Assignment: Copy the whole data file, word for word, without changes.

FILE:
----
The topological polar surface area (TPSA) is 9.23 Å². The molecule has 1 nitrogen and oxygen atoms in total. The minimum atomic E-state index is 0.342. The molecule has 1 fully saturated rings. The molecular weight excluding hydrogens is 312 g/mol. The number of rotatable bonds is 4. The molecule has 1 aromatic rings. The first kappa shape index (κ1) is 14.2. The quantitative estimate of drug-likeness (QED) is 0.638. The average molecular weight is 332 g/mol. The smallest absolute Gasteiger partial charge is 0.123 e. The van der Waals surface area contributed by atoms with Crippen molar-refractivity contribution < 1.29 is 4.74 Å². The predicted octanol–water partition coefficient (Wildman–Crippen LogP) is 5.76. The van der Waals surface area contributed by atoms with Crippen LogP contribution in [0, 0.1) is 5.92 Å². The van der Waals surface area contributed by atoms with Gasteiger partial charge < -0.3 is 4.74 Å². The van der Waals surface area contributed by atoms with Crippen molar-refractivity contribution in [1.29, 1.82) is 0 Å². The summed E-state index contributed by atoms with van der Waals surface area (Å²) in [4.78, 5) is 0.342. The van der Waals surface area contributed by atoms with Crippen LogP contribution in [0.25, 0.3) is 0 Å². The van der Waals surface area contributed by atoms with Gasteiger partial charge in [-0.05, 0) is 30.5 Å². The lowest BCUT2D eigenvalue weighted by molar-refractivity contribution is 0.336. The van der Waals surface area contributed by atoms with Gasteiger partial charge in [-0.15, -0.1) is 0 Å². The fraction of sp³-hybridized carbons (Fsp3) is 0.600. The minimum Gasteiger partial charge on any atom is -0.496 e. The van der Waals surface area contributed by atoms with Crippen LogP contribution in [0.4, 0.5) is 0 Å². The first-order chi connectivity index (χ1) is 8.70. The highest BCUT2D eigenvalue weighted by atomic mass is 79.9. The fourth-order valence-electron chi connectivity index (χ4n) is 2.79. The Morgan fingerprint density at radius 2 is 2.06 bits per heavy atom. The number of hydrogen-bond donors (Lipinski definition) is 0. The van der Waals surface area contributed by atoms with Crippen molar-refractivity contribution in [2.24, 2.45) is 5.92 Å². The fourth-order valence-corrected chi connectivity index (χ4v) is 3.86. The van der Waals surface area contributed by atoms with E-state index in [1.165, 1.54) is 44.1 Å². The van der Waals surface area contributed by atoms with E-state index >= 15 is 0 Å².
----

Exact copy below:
The topological polar surface area (TPSA) is 9.23 Å². The molecule has 1 nitrogen and oxygen atoms in total. The minimum atomic E-state index is 0.342. The molecule has 1 fully saturated rings. The molecular weight excluding hydrogens is 312 g/mol. The number of rotatable bonds is 4. The molecule has 1 aromatic rings. The first kappa shape index (κ1) is 14.2. The quantitative estimate of drug-likeness (QED) is 0.638. The average molecular weight is 332 g/mol. The smallest absolute Gasteiger partial charge is 0.123 e. The van der Waals surface area contributed by atoms with Crippen molar-refractivity contribution < 1.29 is 4.74 Å². The predicted octanol–water partition coefficient (Wildman–Crippen LogP) is 5.76. The van der Waals surface area contributed by atoms with Crippen LogP contribution in [0, 0.1) is 5.92 Å². The van der Waals surface area contributed by atoms with Gasteiger partial charge < -0.3 is 4.74 Å². The van der Waals surface area contributed by atoms with Crippen molar-refractivity contribution in [1.29, 1.82) is 0 Å². The summed E-state index contributed by atoms with van der Waals surface area (Å²) in [4.78, 5) is 0.342. The van der Waals surface area contributed by atoms with Crippen LogP contribution in [0.25, 0.3) is 0 Å². The van der Waals surface area contributed by atoms with Gasteiger partial charge in [-0.05, 0) is 30.5 Å². The lowest BCUT2D eigenvalue weighted by molar-refractivity contribution is 0.336. The van der Waals surface area contributed by atoms with Gasteiger partial charge in [-0.15, -0.1) is 0 Å². The fraction of sp³-hybridized carbons (Fsp3) is 0.600. The minimum Gasteiger partial charge on any atom is -0.496 e. The van der Waals surface area contributed by atoms with Crippen LogP contribution in [0.4, 0.5) is 0 Å². The first-order chi connectivity index (χ1) is 8.70. The highest BCUT2D eigenvalue weighted by atomic mass is 79.9. The fourth-order valence-electron chi connectivity index (χ4n) is 2.79. The Morgan fingerprint density at radius 2 is 2.06 bits per heavy atom. The number of hydrogen-bond donors (Lipinski definition) is 0. The van der Waals surface area contributed by atoms with Crippen molar-refractivity contribution in [2.24, 2.45) is 5.92 Å². The fourth-order valence-corrected chi connectivity index (χ4v) is 3.86. The van der Waals surface area contributed by atoms with E-state index in [1.165, 1.54) is 44.1 Å². The van der Waals surface area contributed by atoms with E-state index >= 15 is 0 Å².